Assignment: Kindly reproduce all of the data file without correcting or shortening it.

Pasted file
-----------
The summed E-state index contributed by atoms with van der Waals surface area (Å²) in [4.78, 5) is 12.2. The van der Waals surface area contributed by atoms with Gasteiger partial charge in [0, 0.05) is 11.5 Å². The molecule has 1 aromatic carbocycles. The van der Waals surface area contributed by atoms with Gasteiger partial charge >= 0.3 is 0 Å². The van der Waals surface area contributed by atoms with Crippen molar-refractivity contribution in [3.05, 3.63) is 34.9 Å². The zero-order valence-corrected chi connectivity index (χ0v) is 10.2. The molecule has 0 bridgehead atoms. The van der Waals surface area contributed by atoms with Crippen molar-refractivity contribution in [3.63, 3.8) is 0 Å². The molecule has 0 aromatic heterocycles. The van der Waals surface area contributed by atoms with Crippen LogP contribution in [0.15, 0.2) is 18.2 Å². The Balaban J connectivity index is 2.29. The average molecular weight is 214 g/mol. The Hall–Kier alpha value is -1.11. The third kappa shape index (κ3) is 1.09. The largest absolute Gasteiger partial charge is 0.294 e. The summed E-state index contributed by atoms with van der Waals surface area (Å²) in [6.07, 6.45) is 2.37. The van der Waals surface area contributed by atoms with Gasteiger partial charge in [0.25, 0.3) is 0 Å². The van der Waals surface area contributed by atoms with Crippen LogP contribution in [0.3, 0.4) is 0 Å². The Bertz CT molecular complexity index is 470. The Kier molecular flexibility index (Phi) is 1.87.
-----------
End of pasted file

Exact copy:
The summed E-state index contributed by atoms with van der Waals surface area (Å²) in [4.78, 5) is 12.2. The van der Waals surface area contributed by atoms with Gasteiger partial charge in [0, 0.05) is 11.5 Å². The molecule has 1 aromatic carbocycles. The van der Waals surface area contributed by atoms with Gasteiger partial charge >= 0.3 is 0 Å². The van der Waals surface area contributed by atoms with Crippen molar-refractivity contribution in [3.05, 3.63) is 34.9 Å². The zero-order valence-corrected chi connectivity index (χ0v) is 10.2. The molecule has 0 bridgehead atoms. The van der Waals surface area contributed by atoms with Crippen molar-refractivity contribution in [3.63, 3.8) is 0 Å². The molecule has 0 aromatic heterocycles. The van der Waals surface area contributed by atoms with Crippen LogP contribution in [0.15, 0.2) is 18.2 Å². The Balaban J connectivity index is 2.29. The average molecular weight is 214 g/mol. The Hall–Kier alpha value is -1.11. The third kappa shape index (κ3) is 1.09. The largest absolute Gasteiger partial charge is 0.294 e. The summed E-state index contributed by atoms with van der Waals surface area (Å²) in [6.07, 6.45) is 2.37. The van der Waals surface area contributed by atoms with Gasteiger partial charge in [0.25, 0.3) is 0 Å². The van der Waals surface area contributed by atoms with Crippen LogP contribution in [0.3, 0.4) is 0 Å². The Bertz CT molecular complexity index is 470. The Kier molecular flexibility index (Phi) is 1.87.